A rapidly growing number of American workers are taking on side gigs. This study fascinated me immensely – and I’ll explain why in a minute. But first, I’ll tell you that the percentage of U.S. adults who have a secondary job or income stream has increased by almost 20% since 2021, while the percentage looking has increased even more. What I found especially interesting is that people who have side gigs are much MORE likely to report being happy in their primary job. It tells me that people will stay in jobs they love – maybe because of the flexibility it provides – even if they don’t make as much money as they’d like to. Those looking for add-on income, however, are far less happy in their current job, but perhaps feel stuck. 

The elimination of non-compete restrictions will have a material impact on the job market. Once the FTC non-compete ban kicks in later this year, expect a lot more worker mobility, particularly among Millennials, nearly one in three of whom say the restrictions have impacted their ability to change jobs (or start new businesses). Also in our 3 Things to Know this week, we highlighted the significant public (including a majority of Republicans) support for President Biden’s initiative to ban “junk fees” among things like hotels and concerts. Finally, we looked at growing expectations for free shipping as part of customer loyalty programs.     

Why is anyone still uptight about tattoos? While not tatted myself, I’m a big fan – and may still take the leap one of these days. So, I enjoyed this study on the state of tattoos today. Thirty-one percent of U.S. adults (over-indexing among Millennials) have one or more and another 17% (over-indexing among Gen Zs) are hoping to get their first one soon. The good news is that 86% of Americans believe we’ve grown more accepting of tattoos over the past 20 years and 74% believe they’re acceptable at their place of work. On the other hand, 26% say they’re NOT acceptable at work, particularly in government, teaching, and finance jobs. Don’t you have something more important to worry about?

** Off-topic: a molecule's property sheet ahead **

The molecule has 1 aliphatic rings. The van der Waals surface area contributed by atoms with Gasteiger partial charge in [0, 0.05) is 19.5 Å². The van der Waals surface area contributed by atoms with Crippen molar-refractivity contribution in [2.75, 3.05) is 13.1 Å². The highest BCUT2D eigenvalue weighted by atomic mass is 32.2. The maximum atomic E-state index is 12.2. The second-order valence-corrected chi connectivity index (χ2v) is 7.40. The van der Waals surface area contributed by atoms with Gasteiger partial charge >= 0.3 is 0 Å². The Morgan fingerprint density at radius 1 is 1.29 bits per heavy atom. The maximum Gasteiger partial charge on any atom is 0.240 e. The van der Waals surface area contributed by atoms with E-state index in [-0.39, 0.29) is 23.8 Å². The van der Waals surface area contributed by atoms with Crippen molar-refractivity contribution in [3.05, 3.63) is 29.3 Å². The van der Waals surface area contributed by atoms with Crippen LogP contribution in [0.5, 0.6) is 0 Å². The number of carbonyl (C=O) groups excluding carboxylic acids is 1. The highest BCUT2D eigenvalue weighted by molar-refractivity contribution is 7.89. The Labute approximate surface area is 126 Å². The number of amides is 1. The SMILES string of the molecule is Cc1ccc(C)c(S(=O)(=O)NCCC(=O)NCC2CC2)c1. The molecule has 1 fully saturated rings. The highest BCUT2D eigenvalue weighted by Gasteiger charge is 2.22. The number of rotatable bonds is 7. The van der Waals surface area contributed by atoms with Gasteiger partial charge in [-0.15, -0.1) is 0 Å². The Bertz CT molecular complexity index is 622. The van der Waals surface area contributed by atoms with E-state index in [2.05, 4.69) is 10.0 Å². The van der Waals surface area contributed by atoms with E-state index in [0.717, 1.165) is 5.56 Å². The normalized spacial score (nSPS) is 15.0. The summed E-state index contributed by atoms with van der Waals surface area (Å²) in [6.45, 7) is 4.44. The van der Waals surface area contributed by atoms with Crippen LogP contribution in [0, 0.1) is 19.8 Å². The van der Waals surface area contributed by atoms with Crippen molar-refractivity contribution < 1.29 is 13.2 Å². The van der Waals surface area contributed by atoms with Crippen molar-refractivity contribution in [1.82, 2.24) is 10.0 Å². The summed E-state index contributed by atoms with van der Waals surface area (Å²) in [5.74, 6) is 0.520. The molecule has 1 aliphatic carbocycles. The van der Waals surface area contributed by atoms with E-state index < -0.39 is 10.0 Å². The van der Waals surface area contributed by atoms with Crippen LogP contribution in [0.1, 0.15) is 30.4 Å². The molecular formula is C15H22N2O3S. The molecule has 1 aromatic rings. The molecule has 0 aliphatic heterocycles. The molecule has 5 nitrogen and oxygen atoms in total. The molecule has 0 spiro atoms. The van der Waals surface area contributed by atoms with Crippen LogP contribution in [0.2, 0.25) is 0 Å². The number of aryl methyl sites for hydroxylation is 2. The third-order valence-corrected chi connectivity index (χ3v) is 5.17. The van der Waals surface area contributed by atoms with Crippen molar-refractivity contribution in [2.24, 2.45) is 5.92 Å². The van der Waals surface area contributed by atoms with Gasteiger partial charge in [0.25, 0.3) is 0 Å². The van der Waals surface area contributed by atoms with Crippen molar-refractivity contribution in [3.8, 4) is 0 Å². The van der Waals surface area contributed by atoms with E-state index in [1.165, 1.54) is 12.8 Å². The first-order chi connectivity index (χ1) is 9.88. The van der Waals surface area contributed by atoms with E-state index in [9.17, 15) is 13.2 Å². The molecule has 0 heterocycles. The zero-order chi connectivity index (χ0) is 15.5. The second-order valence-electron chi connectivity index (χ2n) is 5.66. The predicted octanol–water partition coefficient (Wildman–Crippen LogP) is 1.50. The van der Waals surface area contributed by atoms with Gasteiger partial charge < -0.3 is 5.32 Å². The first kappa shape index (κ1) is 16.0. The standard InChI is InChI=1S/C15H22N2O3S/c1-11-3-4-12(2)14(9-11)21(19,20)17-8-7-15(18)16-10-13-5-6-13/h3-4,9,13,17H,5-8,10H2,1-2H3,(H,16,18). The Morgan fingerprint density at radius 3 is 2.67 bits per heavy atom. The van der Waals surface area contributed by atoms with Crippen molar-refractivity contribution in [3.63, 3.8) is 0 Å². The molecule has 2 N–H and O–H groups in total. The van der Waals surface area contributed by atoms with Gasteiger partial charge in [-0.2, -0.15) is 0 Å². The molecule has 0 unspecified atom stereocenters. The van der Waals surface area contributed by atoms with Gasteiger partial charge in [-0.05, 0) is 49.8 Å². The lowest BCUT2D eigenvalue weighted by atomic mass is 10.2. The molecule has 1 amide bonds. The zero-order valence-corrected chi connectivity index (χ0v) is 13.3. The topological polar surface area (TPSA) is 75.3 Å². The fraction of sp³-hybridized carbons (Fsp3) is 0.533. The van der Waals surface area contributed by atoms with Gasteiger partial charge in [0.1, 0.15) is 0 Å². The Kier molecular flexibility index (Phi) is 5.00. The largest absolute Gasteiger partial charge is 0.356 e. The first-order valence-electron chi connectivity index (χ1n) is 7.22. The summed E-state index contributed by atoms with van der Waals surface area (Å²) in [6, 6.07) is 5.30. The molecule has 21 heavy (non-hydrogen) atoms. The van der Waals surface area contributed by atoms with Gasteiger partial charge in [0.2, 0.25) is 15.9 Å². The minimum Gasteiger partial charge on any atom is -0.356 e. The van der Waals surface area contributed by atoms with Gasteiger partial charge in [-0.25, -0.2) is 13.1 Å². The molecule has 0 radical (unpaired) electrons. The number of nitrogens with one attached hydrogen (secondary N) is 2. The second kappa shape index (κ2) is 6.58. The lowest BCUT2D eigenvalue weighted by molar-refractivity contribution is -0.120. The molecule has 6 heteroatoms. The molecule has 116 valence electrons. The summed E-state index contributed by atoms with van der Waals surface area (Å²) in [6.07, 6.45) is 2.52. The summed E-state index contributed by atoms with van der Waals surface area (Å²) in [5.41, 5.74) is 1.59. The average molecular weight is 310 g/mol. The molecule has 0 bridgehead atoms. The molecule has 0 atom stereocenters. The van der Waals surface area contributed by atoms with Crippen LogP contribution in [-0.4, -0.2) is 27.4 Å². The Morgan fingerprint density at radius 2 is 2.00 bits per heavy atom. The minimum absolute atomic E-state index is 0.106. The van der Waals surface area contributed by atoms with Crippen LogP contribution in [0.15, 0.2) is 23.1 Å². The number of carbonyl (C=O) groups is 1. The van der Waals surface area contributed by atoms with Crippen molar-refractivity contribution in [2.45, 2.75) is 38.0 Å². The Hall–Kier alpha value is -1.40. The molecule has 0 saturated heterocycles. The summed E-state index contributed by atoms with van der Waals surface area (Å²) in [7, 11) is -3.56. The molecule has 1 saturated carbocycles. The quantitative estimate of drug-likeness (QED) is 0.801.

Moms rely on beauty products as a means of self-care. As Mother’s Day weekend arrives, remember that the moms in your life are probably overworked, stressed, underappreciated, and, far too often, taking matters into their own hands. Rather than waiting for your once-a-year bouquet of flowers or once-a-month turn to cook dinner, mom finds ways to quietly treat herself – and cosmetics, skincare, and other beauty services are increasingly popular outlets. Fifty-five percent of moms say they turn to beauty for self-care at least somewhat often. 

More awesomeness from the InsightStore:

  • Walmart’s new private-label food brand could draw in new customers;
  • People are increasingly pessimistic about their wage outlook but feeling better about their personal debt;
  • So-called “peak Millennials” are the largest U.S. population segment – and they’re really struggling to buy a home.  

The most popular questions this week:

Were you the oldest, middle, or youngest sibling in your household growing up?

How likely are you to address the red flags in a friend’s partner?

What’s your favorite season?

Do you usually shower in the morning or at night?

At what point in a car’s mileage do you start thinking about selling it?

Answer Key:  Youngest; Somewhat likely, in spite of the consequences; Summer by far; Often both; 200,000.

Happy Mother’s Day to all you fabulous, brilliant, hardworking, selfless, and beautiful moms out there. 

Hoping you’re well.


P.S.- If you’re feeling inclined to support the Positive Painting Project, it would be awesome. You can do that here.